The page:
Browsing named entities in Southern Historical Society Papers, Volume 26. (ed. Reverend J. William Jones). You can also browse the collection for Jefferson or search for Jefferson in all documents.

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Southern Historical Society Papers, Volume 26. (ed. Reverend J. William Jones), The dismemberment of Virginia. (search)
s which should form the new State, and certain others—among them Berkeley and Jefferson—which, or any of which, the Constitutional Convention of the proposed State wuary 4th, 1863, giving consent to the admission of certain counties, of which Jefferson was one, into the newly-formed Commonwealth, it was provided that if the condhe result of the election as being in favor of the annexation of Berkeley and Jefferson to West Virginia, the Legislature of which in its turn passed the acts for thne, entirely ignored his proclamation announcing the transfer of Berkeley and Jefferson to West Virginia, and recognized these counties in every possible manner as i in the several acts intended to give consent to the transfer of Berkeley and Jefferson had not been complied with; that, as the consent of Congress had not yet beene live, says the same writer, these five names—Washington, Madison, Hamilton, Jefferson and Marshall—stand before all others. Four out of the five, as it is hardly
Southern Historical Society Papers, Volume 26. (ed. Reverend J. William Jones), William Henry Chase Whiting, Major-General C. S. Army. (search)
of Southern patriotism. Alamance and Mecklenburg sounded to arms for the revolutionary struggle, Patrick Henry's eloquence fired the torch of liberty, Washington led her hosts, Madison drafted the Constitution, Marshall interpreted the laws—Southern men all. King's Mountain and Guilford were the precursors of the inevitable close of the drama of the revolution at Yorktown. For seventy years and more Southern genius dominated the country and led it, step by step, to the pinnacle of fame. Jefferson and Jackson were the great executives of the first half of the century. The second War of Independence, in 1812, was maintained chiefly by Southern valor. Scott and Taylor, as well as Lee and Davis, in the Mexican war, were men of the South. Fought by an overwhelming majority of Southern men, that war, with the purchases previous thereto and succeeding, by Southern statesmanship, had doubled the area ruled by the Federal government, against the repeated protest of the North. The South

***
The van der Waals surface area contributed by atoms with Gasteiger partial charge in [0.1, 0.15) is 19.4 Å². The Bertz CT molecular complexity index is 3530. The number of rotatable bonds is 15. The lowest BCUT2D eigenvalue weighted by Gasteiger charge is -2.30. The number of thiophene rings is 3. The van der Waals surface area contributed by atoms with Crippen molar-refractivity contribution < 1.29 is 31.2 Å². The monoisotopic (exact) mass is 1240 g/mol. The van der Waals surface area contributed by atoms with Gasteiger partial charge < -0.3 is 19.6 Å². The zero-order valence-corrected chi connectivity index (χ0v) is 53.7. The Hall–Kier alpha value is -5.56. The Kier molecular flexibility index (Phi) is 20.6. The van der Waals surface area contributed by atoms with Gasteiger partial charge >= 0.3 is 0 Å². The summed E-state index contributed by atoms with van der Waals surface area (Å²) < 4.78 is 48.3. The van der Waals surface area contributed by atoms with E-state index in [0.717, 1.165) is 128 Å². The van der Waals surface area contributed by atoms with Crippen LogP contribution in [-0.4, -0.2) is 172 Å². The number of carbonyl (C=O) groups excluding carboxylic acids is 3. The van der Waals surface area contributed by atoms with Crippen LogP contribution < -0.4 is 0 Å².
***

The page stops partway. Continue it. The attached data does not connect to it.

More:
Southern Historical Society Papers, Volume 26. (ed. Reverend J. William Jones), chapter 1.11 (search)
dress. The Virginia and Kentucky resolutions which proclaimed this doctrine were written respectively by Madison and Jefferson; and the latter, though not avowing his authorship, was known to concur fully in them. These resolutions were immediately denounced by some of the States as inflammatory and pernicious. Yet Jefferson, in a bitter struggle between the opposing ideas, two years afterwards, was elected President of the United States, and then re-elected in 1804; and his successor was against Federal grievances. The impartial observer in 1861, however deep his opposition to the views of Madison and Jefferson, must declare, as did John Quincy Adams, a New England President, when combatting them: Holding the converse with a conudgment of posterity, and to the Providence which placed the institution in our midst, with the names of Washington and Jefferson, Madison and Monroe, Marshall and Calhoun, Clay and Crittenden, Davis and Lee, Maury and Manly, and Stonewall Jackson a